Lapis Lazuli is a deep blue metamorphic rock used as a semi-precious stone that has been prized since antiquity for its intense color. As early as the 7th millennium BCE, lapis lazuli was mined in northeast Afghanistan. At the end of the Middle Ages, it began to be exported to Europe, where it was ground into powder and made into ultramarine, the finest and most expensive of all blue pigments. Its rarity and brilliant hue, as well as the difficulty and expense of the extraction process made it more expensive than gold. It was used by some of the most important artists of the Renaissance and Baroque, including Masaccio, Perugino, Titian and Vermeer, and was often reserved for the clothing of the central figures of their paintings, especially the Virgin Mary.

Artists often took risks to create their works, using poisonous pigments like Emerald Green (a toxic copper-acetoarsenite) to get the color just right; or White Lead, a pure white pigment obtained by corroding metallic lead with acetic acid in the presence of carbon dioxide. This was done in pots with a little vinegar added, which were stacked up and covered with a mixture of decaying dung and spent tanner’s bark.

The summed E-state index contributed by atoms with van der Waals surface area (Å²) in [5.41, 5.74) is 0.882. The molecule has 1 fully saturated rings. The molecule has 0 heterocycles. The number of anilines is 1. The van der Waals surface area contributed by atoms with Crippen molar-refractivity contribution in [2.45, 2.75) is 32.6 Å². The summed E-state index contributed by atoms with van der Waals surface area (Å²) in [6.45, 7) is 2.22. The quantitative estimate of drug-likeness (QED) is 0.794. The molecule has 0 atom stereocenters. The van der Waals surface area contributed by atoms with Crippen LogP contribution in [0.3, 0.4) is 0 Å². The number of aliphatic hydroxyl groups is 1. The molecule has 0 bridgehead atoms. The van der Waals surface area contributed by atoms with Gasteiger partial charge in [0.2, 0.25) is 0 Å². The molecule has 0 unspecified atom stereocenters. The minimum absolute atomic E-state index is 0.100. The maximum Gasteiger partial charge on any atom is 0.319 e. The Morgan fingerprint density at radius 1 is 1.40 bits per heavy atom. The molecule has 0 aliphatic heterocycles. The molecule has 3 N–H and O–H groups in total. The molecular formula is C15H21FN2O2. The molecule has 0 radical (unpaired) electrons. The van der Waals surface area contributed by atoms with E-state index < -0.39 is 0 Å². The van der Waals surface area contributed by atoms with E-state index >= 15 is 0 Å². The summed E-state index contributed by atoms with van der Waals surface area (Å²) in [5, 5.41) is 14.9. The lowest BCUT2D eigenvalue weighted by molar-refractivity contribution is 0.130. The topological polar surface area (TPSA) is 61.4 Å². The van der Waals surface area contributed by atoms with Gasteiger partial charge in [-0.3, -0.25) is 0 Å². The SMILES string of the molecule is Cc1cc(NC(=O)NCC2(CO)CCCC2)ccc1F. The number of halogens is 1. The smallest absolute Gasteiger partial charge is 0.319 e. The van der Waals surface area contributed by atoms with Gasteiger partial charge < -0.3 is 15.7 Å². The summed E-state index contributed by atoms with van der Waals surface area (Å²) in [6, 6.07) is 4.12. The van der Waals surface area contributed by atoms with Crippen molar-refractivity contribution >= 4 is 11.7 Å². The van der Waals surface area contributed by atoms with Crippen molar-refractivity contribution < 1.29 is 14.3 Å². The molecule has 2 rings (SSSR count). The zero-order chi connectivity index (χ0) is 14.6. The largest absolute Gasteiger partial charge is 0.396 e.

The Forbes Collection is constantly updated as many artists donate new samples. It could be described as a conservator’s crystal ball: offering glimpses into the aging process for various pigments, binders, and any other materials that might make their way into a work of art. Experts also might use the collection to evaluate the legitimacy of a painting’s attribution to an artist. By analyzing the chemical makeup of the pigments used in a painting and comparing them to the known standards of the Forbes collection, analysts can determine whether the colors used would have been available to a specific artist during their lifetime, or if a pigment would be available in the region from which the painting is believed to have originated.
One example is the verification of a painting by Jackson Pollock that went on the market a few years ago. Curators were ready to assert the painting was genuine, until this lab ran tests of the pigments that were used, using pigments in the collection as a standard, and discovered that the red that was used was not available in art-making materials until 20 years after Jackson Pollock had died.